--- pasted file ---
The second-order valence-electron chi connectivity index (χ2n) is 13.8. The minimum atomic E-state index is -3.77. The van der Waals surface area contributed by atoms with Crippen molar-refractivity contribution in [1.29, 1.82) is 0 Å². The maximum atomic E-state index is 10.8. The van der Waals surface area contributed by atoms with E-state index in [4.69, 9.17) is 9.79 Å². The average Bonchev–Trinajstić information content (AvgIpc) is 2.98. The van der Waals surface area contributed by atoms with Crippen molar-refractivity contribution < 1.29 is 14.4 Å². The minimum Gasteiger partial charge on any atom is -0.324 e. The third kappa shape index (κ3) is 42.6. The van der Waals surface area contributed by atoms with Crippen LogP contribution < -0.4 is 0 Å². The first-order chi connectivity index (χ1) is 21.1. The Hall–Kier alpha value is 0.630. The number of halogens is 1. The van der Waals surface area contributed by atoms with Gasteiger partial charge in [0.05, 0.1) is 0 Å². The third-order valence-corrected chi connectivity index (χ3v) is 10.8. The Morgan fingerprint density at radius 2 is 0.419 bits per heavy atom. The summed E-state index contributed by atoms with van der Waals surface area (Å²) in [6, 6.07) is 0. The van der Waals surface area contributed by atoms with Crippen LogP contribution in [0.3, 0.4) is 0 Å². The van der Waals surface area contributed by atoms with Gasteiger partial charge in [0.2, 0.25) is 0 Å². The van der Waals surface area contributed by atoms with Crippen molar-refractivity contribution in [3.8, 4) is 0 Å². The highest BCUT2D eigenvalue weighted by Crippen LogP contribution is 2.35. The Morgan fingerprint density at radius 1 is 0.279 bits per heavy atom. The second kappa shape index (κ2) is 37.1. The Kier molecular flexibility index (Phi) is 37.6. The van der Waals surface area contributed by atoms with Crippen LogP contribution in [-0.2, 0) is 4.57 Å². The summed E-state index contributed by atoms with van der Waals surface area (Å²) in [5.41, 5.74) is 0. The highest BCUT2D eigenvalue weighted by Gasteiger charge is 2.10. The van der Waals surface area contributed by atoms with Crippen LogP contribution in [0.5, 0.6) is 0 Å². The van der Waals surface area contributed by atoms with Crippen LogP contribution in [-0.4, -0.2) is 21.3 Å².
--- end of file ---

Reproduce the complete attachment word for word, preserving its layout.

The second-order valence-electron chi connectivity index (χ2n) is 13.8. The minimum atomic E-state index is -3.77. The van der Waals surface area contributed by atoms with Crippen molar-refractivity contribution in [1.29, 1.82) is 0 Å². The maximum atomic E-state index is 10.8. The van der Waals surface area contributed by atoms with E-state index in [4.69, 9.17) is 9.79 Å². The average Bonchev–Trinajstić information content (AvgIpc) is 2.98. The van der Waals surface area contributed by atoms with Crippen molar-refractivity contribution < 1.29 is 14.4 Å². The minimum Gasteiger partial charge on any atom is -0.324 e. The third kappa shape index (κ3) is 42.6. The van der Waals surface area contributed by atoms with Crippen LogP contribution < -0.4 is 0 Å². The first-order chi connectivity index (χ1) is 21.1. The Hall–Kier alpha value is 0.630. The number of halogens is 1. The van der Waals surface area contributed by atoms with Gasteiger partial charge in [0.05, 0.1) is 0 Å². The third-order valence-corrected chi connectivity index (χ3v) is 10.8. The Morgan fingerprint density at radius 2 is 0.419 bits per heavy atom. The summed E-state index contributed by atoms with van der Waals surface area (Å²) in [6, 6.07) is 0. The van der Waals surface area contributed by atoms with Crippen LogP contribution in [0.3, 0.4) is 0 Å². The van der Waals surface area contributed by atoms with Gasteiger partial charge in [0.2, 0.25) is 0 Å². The van der Waals surface area contributed by atoms with Crippen molar-refractivity contribution in [3.8, 4) is 0 Å². The highest BCUT2D eigenvalue weighted by Crippen LogP contribution is 2.35. The Morgan fingerprint density at radius 1 is 0.279 bits per heavy atom. The second kappa shape index (κ2) is 37.1. The Kier molecular flexibility index (Phi) is 37.6. The van der Waals surface area contributed by atoms with Crippen LogP contribution in [-0.2, 0) is 4.57 Å². The summed E-state index contributed by atoms with van der Waals surface area (Å²) in [5.41, 5.74) is 0. The highest BCUT2D eigenvalue weighted by Gasteiger charge is 2.10. The van der Waals surface area contributed by atoms with Crippen LogP contribution in [0.5, 0.6) is 0 Å². The van der Waals surface area contributed by atoms with Crippen LogP contribution in [-0.4, -0.2) is 21.3 Å².